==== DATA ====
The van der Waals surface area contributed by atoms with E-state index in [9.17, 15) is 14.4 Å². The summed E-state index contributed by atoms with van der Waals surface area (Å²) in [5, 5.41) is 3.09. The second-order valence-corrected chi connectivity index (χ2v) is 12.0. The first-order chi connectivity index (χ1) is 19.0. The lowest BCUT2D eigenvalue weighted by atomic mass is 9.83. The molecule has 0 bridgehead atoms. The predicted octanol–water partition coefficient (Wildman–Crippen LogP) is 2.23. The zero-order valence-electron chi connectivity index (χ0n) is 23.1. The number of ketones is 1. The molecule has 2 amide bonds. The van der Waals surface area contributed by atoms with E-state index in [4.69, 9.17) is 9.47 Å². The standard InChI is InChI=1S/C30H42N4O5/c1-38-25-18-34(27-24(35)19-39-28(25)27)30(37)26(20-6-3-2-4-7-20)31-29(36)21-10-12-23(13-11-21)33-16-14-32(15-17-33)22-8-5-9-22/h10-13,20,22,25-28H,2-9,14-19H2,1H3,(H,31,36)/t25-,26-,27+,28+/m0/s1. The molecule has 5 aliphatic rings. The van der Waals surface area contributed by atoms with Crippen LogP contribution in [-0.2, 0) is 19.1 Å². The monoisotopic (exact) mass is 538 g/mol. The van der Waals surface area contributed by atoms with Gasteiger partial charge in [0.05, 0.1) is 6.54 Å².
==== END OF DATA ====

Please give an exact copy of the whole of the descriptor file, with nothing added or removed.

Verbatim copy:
The van der Waals surface area contributed by atoms with E-state index in [9.17, 15) is 14.4 Å². The summed E-state index contributed by atoms with van der Waals surface area (Å²) in [5, 5.41) is 3.09. The second-order valence-corrected chi connectivity index (χ2v) is 12.0. The first-order chi connectivity index (χ1) is 19.0. The lowest BCUT2D eigenvalue weighted by atomic mass is 9.83. The molecule has 0 bridgehead atoms. The predicted octanol–water partition coefficient (Wildman–Crippen LogP) is 2.23. The zero-order valence-electron chi connectivity index (χ0n) is 23.1. The number of ketones is 1. The molecule has 2 amide bonds. The van der Waals surface area contributed by atoms with E-state index in [4.69, 9.17) is 9.47 Å². The standard InChI is InChI=1S/C30H42N4O5/c1-38-25-18-34(27-24(35)19-39-28(25)27)30(37)26(20-6-3-2-4-7-20)31-29(36)21-10-12-23(13-11-21)33-16-14-32(15-17-33)22-8-5-9-22/h10-13,20,22,25-28H,2-9,14-19H2,1H3,(H,31,36)/t25-,26-,27+,28+/m0/s1. The molecule has 5 aliphatic rings. The van der Waals surface area contributed by atoms with Crippen LogP contribution in [-0.2, 0) is 19.1 Å². The monoisotopic (exact) mass is 538 g/mol. The van der Waals surface area contributed by atoms with Gasteiger partial charge in [0.05, 0.1) is 6.54 Å².